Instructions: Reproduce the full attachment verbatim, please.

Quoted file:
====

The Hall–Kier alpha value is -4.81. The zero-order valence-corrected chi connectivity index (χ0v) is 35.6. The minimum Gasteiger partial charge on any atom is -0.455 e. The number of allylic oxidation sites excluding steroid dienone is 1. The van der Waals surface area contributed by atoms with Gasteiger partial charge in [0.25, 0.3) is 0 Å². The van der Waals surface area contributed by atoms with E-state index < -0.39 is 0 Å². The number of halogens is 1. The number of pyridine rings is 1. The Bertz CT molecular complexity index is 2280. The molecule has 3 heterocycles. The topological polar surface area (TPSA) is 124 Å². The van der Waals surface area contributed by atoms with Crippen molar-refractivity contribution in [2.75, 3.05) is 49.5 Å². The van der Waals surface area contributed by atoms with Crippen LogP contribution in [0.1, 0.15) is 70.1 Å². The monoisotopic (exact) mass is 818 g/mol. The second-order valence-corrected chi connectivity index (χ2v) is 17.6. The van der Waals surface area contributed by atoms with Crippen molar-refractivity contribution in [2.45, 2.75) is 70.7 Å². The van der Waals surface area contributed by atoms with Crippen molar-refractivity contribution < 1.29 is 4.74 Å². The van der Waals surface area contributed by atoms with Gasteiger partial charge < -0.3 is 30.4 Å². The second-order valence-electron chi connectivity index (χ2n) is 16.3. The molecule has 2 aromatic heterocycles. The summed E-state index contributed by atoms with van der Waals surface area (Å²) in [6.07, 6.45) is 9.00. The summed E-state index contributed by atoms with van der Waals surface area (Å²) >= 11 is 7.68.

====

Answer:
The Hall–Kier alpha value is -4.81. The zero-order valence-corrected chi connectivity index (χ0v) is 35.6. The minimum Gasteiger partial charge on any atom is -0.455 e. The number of allylic oxidation sites excluding steroid dienone is 1. The van der Waals surface area contributed by atoms with Gasteiger partial charge in [0.25, 0.3) is 0 Å². The van der Waals surface area contributed by atoms with E-state index < -0.39 is 0 Å². The number of halogens is 1. The number of pyridine rings is 1. The Bertz CT molecular complexity index is 2280. The molecule has 3 heterocycles. The topological polar surface area (TPSA) is 124 Å². The van der Waals surface area contributed by atoms with Crippen molar-refractivity contribution in [2.75, 3.05) is 49.5 Å². The van der Waals surface area contributed by atoms with Crippen LogP contribution in [0.1, 0.15) is 70.1 Å². The monoisotopic (exact) mass is 818 g/mol. The second-order valence-corrected chi connectivity index (χ2v) is 17.6. The van der Waals surface area contributed by atoms with Crippen molar-refractivity contribution in [2.45, 2.75) is 70.7 Å². The van der Waals surface area contributed by atoms with Crippen molar-refractivity contribution < 1.29 is 4.74 Å². The van der Waals surface area contributed by atoms with Gasteiger partial charge < -0.3 is 30.4 Å². The second-order valence-electron chi connectivity index (χ2n) is 16.3. The molecule has 2 aromatic heterocycles. The summed E-state index contributed by atoms with van der Waals surface area (Å²) in [6.07, 6.45) is 9.00. The summed E-state index contributed by atoms with van der Waals surface area (Å²) >= 11 is 7.68.